First up was Bruges where we stayed in the Bread and Butter Guesthouse with the lovely Frederika and John. They were great hosts and gave us excellent recommendations for the evening, although my favourite part of Bruges was Frederika's lovely breakfast and the orange bath!
We went for drinks in Cafe Rose Red, which have some truly excellent speciality beers, followed by a trip to 'T Zwart Huis, a jazz bar with good food and the best service I've received in a long while (come on London) but the saddest tale of all is that 'T Brugs Beertje was CLOSED, which was a real shame, I would recommend a visit for a truly excellent Belgian beer and old fashioned pub interior.
Next up was my favourite part of the holiday, Antwerp.
We stayed in an amazingly cheap apartment from Air BnB, which was very tastefully furnished in lovingly thrifted sixties-wear, we felt very at home there. Favourite hang out spots were Ra 13, which was my ultimate bestest place (that's a real word, right?). Like a smaller and slightly more 'out there' Dover Street Market, I could have stayed relaxing and chatting in the cafe ALL DAY. Literally. Enjoy the odd video link. Other almost as good cafes included Coffeelabs, which was perfect for spying good street style and was handily placed near the Belgian equivalent of Beyond Retro, T2. We accidentally stumbled across Seven Rooms Concept Store, but ended up sipping free champagne there for quite a while. It's a fascinatingly indulgent use of space, and they weren't snobby about the fact that I clearly was not going to spend 1000euros on a hairband, when I was clutching excitedly at my champagne glass wearing some threadbare fingerless gloves.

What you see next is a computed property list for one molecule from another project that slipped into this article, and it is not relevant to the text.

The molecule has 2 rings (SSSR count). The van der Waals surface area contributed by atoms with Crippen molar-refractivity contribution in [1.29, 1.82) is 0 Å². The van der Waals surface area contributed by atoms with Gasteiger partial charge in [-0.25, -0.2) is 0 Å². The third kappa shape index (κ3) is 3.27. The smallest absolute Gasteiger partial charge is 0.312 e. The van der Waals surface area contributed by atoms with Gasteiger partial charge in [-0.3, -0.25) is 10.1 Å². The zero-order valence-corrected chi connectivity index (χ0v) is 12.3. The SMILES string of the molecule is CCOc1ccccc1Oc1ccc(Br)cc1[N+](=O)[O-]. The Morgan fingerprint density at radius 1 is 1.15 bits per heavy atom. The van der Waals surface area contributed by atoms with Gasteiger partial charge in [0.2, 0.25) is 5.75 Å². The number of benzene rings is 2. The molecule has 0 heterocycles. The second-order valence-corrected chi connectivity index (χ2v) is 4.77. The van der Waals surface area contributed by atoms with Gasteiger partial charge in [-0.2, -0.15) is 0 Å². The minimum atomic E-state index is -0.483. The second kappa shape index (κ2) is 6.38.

Antwerp was small enough to be able to wander around aimlessly, but trendly enough to still stumble across endless gems of places, we loved it there.
I would recommend Dansing Chocolat for an excellent traditional supper and lovely surroundings, and Cafe D'Anvers for dancing the night away in a raw factory/warehouse style shell of a building. Don't make the same mistake as we did, unfortunately we accidentally gatecrashed a '16 and overs' club night. It was awkward.
Other favourite bars were Elfde Gebod, which means, 'The Eleventh Commandment', it was hidden
near the beautiful Cathedral area, and featured a bizarre collection of religious statues lit by candlelight. Good beers can be found here.